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More cheese, please

Ontario-made brand launches first agri-food product
O'Clay Chevre 1
Abitbi Chèvre, an artisanal goat’s milk cheese, is the first product to be released under the O’Clay brand, which is an initiative of Abitbi Commons in Iroquois Falls. (Photo supplied)

A newly formed company focused on developing Northern-made agricultural fare has launched its first product.

O’Clay Inc., a project of the Abitibi Commons initiative, introduced Abitibi Chèvre – an artisanal goat’s milk cheese – on Dec. 14 in Iroquois Falls.

Manufactured just down the highway in Kapuskasing by Fromagerie Kapuskoise, Abitibi Chèvre is handcrafted using traditional techniques.

“We buy Mennonite goat's milk from this area – Val Gagné in particular – and then it's sent to Kapuskasing to be transformed into cheese,” said Shelley Jessup, administrative manager for Abitibi Commons, who describes it as a wholesome, high-quality cheese.

To start, the cheese already has two distributors – Seguin’s Valu-Mart in Iroquois Falls and Pick of the Crop grocery store in Timmins – and the response from consumers has been positive.

“At the Valu-Mart in Iroquois Falls, it’s been selling very, very well,” Jessup said. “People are very pleased with the product.”

Abitibi Commons was established as a partnership between the community of Iroquois Falls and Riversedge Developments after the closure of the former Resolute Forest Products paper mill in 2014.

Riversedge purchased the property promising to work with the community on a redevelopment effort with the goal of spurring economic development.

The 80-acre property includes 50,000 square feet of warehousing space, an additional 53,000 square feet of office space, nine loading docks, rail access with a holding capacity of 32 rail cars, silos, clarifier units and 2,100 acres of potential farmland.

To date, a farmers market has taken up residence on the site, and Jessup said the introduction of the O’Clay brand is the next step in the initiative.

The idea is to work with local producers to develop a number of new opportunities for production all under the O’Clay brand, and Abitibi Chèvre is just the first product being introduced.

Next up is a potato-processing plant, which will be installed in one of the still-standing structures on the former Resolute property, said Jessup, who noted there is also warehouse room for storage and loading bays ideal for transporting goods.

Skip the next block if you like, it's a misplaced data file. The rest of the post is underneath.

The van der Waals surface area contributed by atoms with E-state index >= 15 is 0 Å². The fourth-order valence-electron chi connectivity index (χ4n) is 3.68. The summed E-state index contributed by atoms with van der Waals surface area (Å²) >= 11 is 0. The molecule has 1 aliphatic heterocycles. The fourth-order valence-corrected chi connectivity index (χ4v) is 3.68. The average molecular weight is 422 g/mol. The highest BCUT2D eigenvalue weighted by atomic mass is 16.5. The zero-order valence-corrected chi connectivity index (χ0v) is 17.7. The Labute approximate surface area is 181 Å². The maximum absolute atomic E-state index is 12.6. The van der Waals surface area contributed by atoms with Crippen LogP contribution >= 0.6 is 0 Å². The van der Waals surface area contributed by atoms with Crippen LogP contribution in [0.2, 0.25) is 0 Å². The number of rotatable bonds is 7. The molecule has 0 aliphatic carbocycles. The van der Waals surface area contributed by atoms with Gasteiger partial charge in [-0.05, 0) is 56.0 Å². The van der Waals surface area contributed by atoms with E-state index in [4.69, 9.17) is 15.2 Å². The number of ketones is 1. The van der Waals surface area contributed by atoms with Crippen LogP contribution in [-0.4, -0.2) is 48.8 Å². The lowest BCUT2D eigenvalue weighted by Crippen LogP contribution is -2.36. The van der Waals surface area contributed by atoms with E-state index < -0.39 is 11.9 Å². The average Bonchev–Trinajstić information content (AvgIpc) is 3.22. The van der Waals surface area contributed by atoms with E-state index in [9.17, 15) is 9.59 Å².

The operation will source potatoes from local Mennonite farmers, and other producers who are interested in participating, and potatoes will be washed, graded, and bagged at the facility.

“It’s one of the first in this region, and we’re looking at starting at a smaller capacity, say, 25 acres, and growing it to 100 acres within a couple of years,” Jessup said.

The planting of the potatoes will take place this June, followed by harvesting in September, and then the potatoes will be stored on site for distribution to customers.

“And then, next year, as in 2019, we’d look at more root vegetables, such as onions and carrots and that type of thing, and expansion of the potatoes,” Jessup said.

As the project is in its infancy, O’Clay hasn’t been actively seeking out producers, but eventually there will be training available for those who are interested in becoming involved in the project.

In addition to helping restart the agriculture industry in the region, the initiative is also expected to fulfill a growing demand for locally produced products, a goal Gilbert Seguin hopes to help further along through his store.

“We are pleased to be the first outlet for our customers to acquire Abitibi Chèvre cheese,” said Seguin, owner of Seguin’s Valu-Mart, in a release.

“Our objective is to provide assistance in bringing local food to the community through our store.”

Jessup said O’Clay will target distribution mostly in Ontario and possibly Québec. A number of customers have already expressed interest in selling the potatoes.

She also expects a number of jobs to be created through the initiative, including an operations manager, seasonal workers to wash and grade the potatoes, farmers, and drivers to transport the goods.

Enhancing agriculture in the area is in line with a key tenet of Iroquois Falls’ strategic plan released last June, and also helps fulfill the mandate of the Growth Plan for Northern Ontario, the province’s Local Food Act, and goals outlined by the Ontario Ministry of Food, Agriculture and Rural Affairs, Jessup noted.

“These all meet the needs for Northern Ontario, and I think it's a growth opportunity for Northern Ontario.”